- “It’s not always how clean your gym is. It’s also about where your members have been. Coronavirus is no joke,” he said.
Though Murat was forced to freeze memberships when they were closed, to mitigate financial damage, he offered home training workouts for a “small fee,” he explained.
Shavonne Wong, who owns a krav maga gym in Singapore, is also taking the virus seriously. As of Sunday, Singapore had just 150 reported cases and zero deaths.
- “Definitely concerned. We’re cleaning the gym more and also sent out an advisory to all gym members to stay home if they aren’t feeling well. (I) will tell members who appear to be coughing or sneezing to leave the gym,” she said. She has also started advertising for more private training sessions with clients in lieu of group classes.
Some of Wong’s members have already requested membership extensions due to the virus, and Wong hasn’t hesitated to accommodate this.
- “It’s part of life when you have a customer-facing business,” she said.
The Situation can Change Quickly, Preparedness is Best
While it’s only human nature not to worry too much about a problem that you don’t directly see and feel personally—arguably the case for American gym owners—Italy is evidence of how fast things can change. At time of publishing, Italy had 7,375 COVID-19 cases and 366 deaths, but on February 29, just nine days ago, they had just 1,000 cases. Also at the time of publishing, the United States had 554 cases with 22 deaths.
This is why, in Canada, where they have only had 66 cases and zero deaths as of Sunday, Dave Henry, the owner of CrossFit London in Ontario, has come up with a plan that will allow him to continue to service his clients without losing revenue should it come to that.
Henry, who has business interruption insurance, explained his insurance doesn’t cover something like COVID-19, so he can’t expect any insurance compensation should his business start to struggle financially.
Henry’s plan—if it gets to the point where people are scared to come to the gym or if there’s a mandated lockdown—is to deliver a video each day with the workout of the day. He and his other coaches will also deliver live online classes.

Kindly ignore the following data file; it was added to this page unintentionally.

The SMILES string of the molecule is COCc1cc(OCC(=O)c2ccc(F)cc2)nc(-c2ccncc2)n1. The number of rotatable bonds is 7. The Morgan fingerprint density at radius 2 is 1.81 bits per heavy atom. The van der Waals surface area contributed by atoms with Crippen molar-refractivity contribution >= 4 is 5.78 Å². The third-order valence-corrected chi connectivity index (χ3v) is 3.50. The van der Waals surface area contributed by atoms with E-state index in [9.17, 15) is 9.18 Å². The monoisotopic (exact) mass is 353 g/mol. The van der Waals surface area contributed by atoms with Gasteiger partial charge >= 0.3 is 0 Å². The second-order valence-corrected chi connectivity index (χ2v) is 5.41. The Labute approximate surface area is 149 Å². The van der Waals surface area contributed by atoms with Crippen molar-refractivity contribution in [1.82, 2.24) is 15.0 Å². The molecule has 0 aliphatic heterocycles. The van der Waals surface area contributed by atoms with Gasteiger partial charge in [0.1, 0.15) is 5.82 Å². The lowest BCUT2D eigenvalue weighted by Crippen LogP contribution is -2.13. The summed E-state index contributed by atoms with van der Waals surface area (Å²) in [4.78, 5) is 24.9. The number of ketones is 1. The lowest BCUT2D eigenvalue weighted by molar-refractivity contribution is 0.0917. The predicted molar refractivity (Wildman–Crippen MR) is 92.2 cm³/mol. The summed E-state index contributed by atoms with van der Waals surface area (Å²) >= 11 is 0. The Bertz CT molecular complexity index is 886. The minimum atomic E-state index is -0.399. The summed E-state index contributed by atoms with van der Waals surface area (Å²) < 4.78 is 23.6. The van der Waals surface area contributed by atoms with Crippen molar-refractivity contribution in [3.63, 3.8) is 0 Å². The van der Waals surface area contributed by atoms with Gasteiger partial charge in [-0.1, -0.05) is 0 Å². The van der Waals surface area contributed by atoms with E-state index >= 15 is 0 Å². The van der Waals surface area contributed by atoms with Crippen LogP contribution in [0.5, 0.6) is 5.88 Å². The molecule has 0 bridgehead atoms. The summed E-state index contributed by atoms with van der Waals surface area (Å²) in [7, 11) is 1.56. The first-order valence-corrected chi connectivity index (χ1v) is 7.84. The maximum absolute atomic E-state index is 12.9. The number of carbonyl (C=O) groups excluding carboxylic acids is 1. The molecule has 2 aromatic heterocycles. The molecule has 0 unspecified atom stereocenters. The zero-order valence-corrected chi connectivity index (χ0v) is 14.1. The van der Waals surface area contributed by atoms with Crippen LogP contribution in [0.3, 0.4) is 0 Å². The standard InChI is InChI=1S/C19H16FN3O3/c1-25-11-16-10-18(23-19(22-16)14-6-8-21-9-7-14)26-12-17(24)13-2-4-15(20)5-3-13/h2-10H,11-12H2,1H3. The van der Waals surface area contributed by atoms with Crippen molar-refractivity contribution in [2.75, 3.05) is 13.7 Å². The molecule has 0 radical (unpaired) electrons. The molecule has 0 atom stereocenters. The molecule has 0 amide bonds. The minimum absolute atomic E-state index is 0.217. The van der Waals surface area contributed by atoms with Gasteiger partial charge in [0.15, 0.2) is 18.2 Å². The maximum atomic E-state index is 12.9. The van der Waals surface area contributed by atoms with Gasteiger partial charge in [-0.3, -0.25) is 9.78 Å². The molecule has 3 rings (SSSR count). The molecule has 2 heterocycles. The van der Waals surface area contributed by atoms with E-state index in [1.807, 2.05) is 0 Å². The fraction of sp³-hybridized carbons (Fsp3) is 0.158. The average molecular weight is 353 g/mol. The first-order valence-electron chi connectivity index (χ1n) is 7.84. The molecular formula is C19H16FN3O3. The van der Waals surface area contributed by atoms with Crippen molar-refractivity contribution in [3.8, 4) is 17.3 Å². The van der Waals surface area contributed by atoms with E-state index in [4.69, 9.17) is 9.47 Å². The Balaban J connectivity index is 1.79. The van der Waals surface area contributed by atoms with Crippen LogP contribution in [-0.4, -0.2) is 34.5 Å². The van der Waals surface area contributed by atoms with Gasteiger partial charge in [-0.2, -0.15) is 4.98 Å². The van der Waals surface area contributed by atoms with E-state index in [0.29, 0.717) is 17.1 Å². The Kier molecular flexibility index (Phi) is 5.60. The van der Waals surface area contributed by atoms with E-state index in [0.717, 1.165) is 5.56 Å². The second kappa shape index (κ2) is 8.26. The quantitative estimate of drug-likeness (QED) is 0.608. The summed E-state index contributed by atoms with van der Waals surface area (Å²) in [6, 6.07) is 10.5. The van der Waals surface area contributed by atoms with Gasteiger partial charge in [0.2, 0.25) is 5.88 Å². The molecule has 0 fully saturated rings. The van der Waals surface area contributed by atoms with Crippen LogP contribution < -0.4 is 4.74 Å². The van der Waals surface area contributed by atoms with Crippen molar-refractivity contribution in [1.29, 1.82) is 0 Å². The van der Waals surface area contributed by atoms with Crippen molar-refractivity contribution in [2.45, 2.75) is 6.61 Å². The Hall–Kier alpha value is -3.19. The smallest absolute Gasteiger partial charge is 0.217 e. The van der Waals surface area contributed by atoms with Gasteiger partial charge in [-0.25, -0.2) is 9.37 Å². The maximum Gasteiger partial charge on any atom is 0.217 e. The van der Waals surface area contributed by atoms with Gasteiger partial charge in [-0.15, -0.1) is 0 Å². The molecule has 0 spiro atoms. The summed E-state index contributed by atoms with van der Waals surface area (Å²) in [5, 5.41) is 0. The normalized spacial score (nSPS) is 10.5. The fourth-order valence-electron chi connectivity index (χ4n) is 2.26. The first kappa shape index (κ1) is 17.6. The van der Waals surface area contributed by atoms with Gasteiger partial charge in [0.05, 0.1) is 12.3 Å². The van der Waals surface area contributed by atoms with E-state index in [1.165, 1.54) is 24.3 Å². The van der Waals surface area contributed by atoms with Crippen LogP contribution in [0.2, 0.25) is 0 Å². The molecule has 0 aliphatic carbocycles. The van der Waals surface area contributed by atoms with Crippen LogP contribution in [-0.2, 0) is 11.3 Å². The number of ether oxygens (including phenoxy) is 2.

- “I’m doing a technology test run this week, and I have my program done and an outline that my coaches have, so that any one of us can deliver it if need be,” he said. Henry has already drafted a letter to his members letting them know the plan.
- “So that they can know that we’re taking care of them and don’t send pause my membership messages,” he said. “Extra effort to deliver extra value in the form of resources in lieu of in-person training.”
Henry has also taken measures to ensure his gym is well stocked with the necessary supplies.
- “About a month ago, I made sure to stock up on all my business supplies knowing there would be a potential delay in overseas shipments,” he said.
Regardless of whether or not the situation becomes more serious in North America, Henry said this should be a good reminder to all affiliates to be fiscally responsible.
- “This should be a wake-up call to have a much larger rainy day fund savings in the business that can cover the unexpected,” he said.
But as Lars Ivar Hagfors of CrossFit Trondheim in Norway pointed out, should any gym owner get to the point of lockdown, their perception of what’s important will shift away from the business’s bottom line, just like Strati’s has in northern Italy.
- “The way I see it, if I have to close due to this virus it will be because it has already infected most of my city,” said Hagfors. “And keeping the gym open is going to be the least of my problems.”
See additional coronavirus coverage on the Morning Chalk Up:
- “Coronavirus and CrossFit: Everything you Need to Know”
- “Chair Thrusters and Goblet Squats with Pets: How Chinese CrossFitters are Working Out During the Coronavirus Lockdown”
- “Coronavirus Outbreak in Italy Suspends Compex Box Challenge”
- “Asia CrossFit Championship Postponed”